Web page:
Bristol West is a densely populated, inner-city parliamentary constituency that covers Western and Central parts of Bristol, including the electoral wards of Clifton, Cotham, Redland, Easton and Lawrence Hill.
Known for its diversity and large resident student population, Bristol West attracted a fair amount of media attention during the 2015 general election, with commentators identifying the constituency as a test bed for the predicted ‘Green surge’.
Despite a close fought contest, the Green Party candidate, Darren Hall, a former RAF engineer, who played an instrumental role in the successful Green Capital bid, failed to secure the Party’s first parliamentary seat outside of Brighton, having lost out to Labour candidate Thangam Debbonaire.
Four months on from almost doubling her majority from 35.7 to 65.9 percent of the popular vote, and sixteen months after an estimated 80% of voters in her constituency opted for ‘Remain’ in the EU referendum, I met with Thangam along with a handful of businesses located in Bristol West to talk Brexit.
Fittingly for a meeting in which UK access to international markets after Brexit topped the agenda, the chosen venue was International House Bristol – a specialist language school located in the heart of Clifton near the University of Bristol.
International House Bristol director, Dr Val Hennessy, emphasised how high levels of uncertainty were having a detrimental impact on planning for the future, a sentiment that echoed the concerns of each of the other businesses present: Seetru, Astrum ElementOne and Proctor + Stevenson.
For Dr Hennessey and International House, the uncertainty around Brexit was felt most acutely around what barriers the business might face in terms of EU staff and students coming to work and study there, stating:
“We don't know what will happen to the huge percentage of our clients who come from the EU.”
It would be a hammer blow not only for International House Bristol, but for the city as a whole if restrictions on the free movement of people – even if just in terms of extra bureaucracy - were to have a negative impact on the strong education sector in Bristol West.
Education is not the only service industry in Bristol West that would suffer as a result of immigration controls, however. B2B marketing firm Proctor + Stevenson, represented by co-founder Roger Proctor, suggested that in light of the skills shortages his business faces, strict controls on immigration would compound matters, having a 'strangle' effect on expansion.
Roger also explained that Proctor + Stevenson employs 6 different nationalities, who apart from providing the necessary skills to run a successful marketing agency also bring with them language abilities, which has enabled the business to expand rapidly as part of the single market.
So much so that 50% of the company’s revenue is directly accounted for by EU-27 businesses.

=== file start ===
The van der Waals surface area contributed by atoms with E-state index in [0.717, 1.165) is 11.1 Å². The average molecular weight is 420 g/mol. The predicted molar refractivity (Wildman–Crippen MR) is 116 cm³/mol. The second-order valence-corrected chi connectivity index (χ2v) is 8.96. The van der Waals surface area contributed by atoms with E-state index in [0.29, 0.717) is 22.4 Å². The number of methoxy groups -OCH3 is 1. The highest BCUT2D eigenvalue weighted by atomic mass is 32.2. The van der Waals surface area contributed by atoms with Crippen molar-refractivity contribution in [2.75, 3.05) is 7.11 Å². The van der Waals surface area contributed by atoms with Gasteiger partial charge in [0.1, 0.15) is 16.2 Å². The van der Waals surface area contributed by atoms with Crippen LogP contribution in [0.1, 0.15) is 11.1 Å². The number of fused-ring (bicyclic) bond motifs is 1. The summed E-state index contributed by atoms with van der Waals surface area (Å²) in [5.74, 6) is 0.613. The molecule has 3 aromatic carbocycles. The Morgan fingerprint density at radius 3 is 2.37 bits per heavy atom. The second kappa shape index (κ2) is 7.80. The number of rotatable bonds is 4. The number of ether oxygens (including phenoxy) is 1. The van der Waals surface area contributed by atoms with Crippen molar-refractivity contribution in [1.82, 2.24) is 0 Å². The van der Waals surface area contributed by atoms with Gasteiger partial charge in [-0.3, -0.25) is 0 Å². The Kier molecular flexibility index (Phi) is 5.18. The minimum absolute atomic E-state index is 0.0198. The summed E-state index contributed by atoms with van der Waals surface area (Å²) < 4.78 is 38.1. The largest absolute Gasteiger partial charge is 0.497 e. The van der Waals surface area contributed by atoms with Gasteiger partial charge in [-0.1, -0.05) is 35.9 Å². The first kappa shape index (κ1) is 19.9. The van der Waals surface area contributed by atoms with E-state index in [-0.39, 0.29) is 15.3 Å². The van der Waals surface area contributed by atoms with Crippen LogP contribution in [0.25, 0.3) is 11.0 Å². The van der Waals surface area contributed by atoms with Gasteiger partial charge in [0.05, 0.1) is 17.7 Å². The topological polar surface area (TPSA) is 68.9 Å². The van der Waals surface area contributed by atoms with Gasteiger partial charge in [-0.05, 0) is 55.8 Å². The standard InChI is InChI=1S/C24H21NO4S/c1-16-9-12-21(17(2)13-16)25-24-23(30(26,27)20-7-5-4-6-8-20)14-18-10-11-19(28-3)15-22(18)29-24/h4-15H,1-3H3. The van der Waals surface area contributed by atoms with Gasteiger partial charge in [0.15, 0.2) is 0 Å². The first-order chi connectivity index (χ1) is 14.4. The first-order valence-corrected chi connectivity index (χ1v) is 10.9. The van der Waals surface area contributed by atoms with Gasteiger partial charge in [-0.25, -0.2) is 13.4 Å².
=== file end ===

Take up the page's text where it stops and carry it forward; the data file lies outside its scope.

In terms of manufacturing, Andrew Varga of Seetru, a longtime Bristol Chamber of Commerce member and local business leader who has been outspoken on the uncertainty caused by Brexit, explained his predicament:
“Our EU sales go into integrated international just-in-time supply chains, and the effects of customs friction will be disastrous for this part of the business – it is not just the car industry to whom this matters.
“Duty on raw materials imports and final product exports, together with high input costs and the effects of inflation arising from the weak Pound, will put us at competitive disadvantages in the EU’s mature and efficient economies.
“In addition, we don’t want to see the UK diverging from the EU’s harmonised regulatory standards, which currently provide a level playing field across Europe.”
The lack of clarity around legal frameworks after leaving the EU raised by Andrew Varga struck a chord with Chris Vigars of Astrum ElementOne – IP protection experts who work extensively with current EU unitary patents framework. Chris said:
“Uncertainty surrounding Brexit is the biggest single business issue for us. Brexit issues are weighing heavily on our view of the future.”
The key question for the practice is whether they’ll still be able to represent clients seeking EU IP protection come March 2019.
Having listened to business’ concerns, the Bristol West MP reiterated how important it was for her constituents to raise specific concerns around Brexit, aiding her work in Parliament and helping to advocate for a deal which is least damaging for the diverse range of businesses in her constituency.
Thangam stressed the importance of businesses meeting with their MPs to discuss their Brexit concerns, acknowledging the role that MPs play in representing employers and business people in their constituencies as well as residents.
Business West members in Bristol West are just the latest in the region to get around the table with their local representatives to talk about Brexit.
In December Business West hgas organised roundtable events with local decision makers including Swindon MPs Robert Buckland and Justin Tomlinson, in addition to Cheltenham and Devizes MPs Alex Chalk and Claire Perry.